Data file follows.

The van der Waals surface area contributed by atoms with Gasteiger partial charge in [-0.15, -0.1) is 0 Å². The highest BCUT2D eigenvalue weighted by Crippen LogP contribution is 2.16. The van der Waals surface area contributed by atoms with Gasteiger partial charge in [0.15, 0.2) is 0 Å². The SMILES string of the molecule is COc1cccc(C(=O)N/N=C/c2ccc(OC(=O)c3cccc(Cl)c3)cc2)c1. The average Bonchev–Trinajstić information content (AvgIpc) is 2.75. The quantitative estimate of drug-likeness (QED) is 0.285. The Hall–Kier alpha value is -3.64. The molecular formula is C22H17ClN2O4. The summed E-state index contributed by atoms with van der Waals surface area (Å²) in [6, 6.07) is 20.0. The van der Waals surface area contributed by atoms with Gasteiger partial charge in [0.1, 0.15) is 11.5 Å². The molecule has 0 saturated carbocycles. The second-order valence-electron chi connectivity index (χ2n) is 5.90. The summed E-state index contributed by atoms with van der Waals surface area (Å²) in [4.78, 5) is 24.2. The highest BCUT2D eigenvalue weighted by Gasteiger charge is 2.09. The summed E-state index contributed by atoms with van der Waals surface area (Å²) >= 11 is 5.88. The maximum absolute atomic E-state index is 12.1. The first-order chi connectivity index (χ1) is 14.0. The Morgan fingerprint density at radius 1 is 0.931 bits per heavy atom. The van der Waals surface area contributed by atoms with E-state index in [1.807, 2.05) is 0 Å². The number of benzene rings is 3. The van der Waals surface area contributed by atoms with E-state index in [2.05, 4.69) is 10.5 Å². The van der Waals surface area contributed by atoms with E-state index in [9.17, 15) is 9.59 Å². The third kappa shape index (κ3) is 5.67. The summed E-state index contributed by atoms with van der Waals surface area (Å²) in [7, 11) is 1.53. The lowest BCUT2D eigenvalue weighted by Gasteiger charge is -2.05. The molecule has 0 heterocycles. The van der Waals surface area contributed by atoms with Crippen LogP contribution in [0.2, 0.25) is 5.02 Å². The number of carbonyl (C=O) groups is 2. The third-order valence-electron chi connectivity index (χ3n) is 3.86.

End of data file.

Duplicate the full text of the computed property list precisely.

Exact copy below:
The van der Waals surface area contributed by atoms with Gasteiger partial charge in [-0.15, -0.1) is 0 Å². The highest BCUT2D eigenvalue weighted by Crippen LogP contribution is 2.16. The van der Waals surface area contributed by atoms with Gasteiger partial charge in [0.15, 0.2) is 0 Å². The SMILES string of the molecule is COc1cccc(C(=O)N/N=C/c2ccc(OC(=O)c3cccc(Cl)c3)cc2)c1. The average Bonchev–Trinajstić information content (AvgIpc) is 2.75. The quantitative estimate of drug-likeness (QED) is 0.285. The Hall–Kier alpha value is -3.64. The molecular formula is C22H17ClN2O4. The summed E-state index contributed by atoms with van der Waals surface area (Å²) in [6, 6.07) is 20.0. The van der Waals surface area contributed by atoms with Gasteiger partial charge in [0.1, 0.15) is 11.5 Å². The molecule has 0 saturated carbocycles. The second-order valence-electron chi connectivity index (χ2n) is 5.90. The summed E-state index contributed by atoms with van der Waals surface area (Å²) in [4.78, 5) is 24.2. The highest BCUT2D eigenvalue weighted by Gasteiger charge is 2.09. The summed E-state index contributed by atoms with van der Waals surface area (Å²) >= 11 is 5.88. The maximum absolute atomic E-state index is 12.1. The first-order chi connectivity index (χ1) is 14.0. The Morgan fingerprint density at radius 1 is 0.931 bits per heavy atom. The van der Waals surface area contributed by atoms with E-state index in [1.807, 2.05) is 0 Å². The number of benzene rings is 3. The van der Waals surface area contributed by atoms with E-state index in [2.05, 4.69) is 10.5 Å². The van der Waals surface area contributed by atoms with E-state index in [9.17, 15) is 9.59 Å². The third kappa shape index (κ3) is 5.67. The summed E-state index contributed by atoms with van der Waals surface area (Å²) in [7, 11) is 1.53. The lowest BCUT2D eigenvalue weighted by Gasteiger charge is -2.05. The molecule has 0 heterocycles. The van der Waals surface area contributed by atoms with Crippen LogP contribution in [0.2, 0.25) is 5.02 Å². The number of carbonyl (C=O) groups is 2. The third-order valence-electron chi connectivity index (χ3n) is 3.86.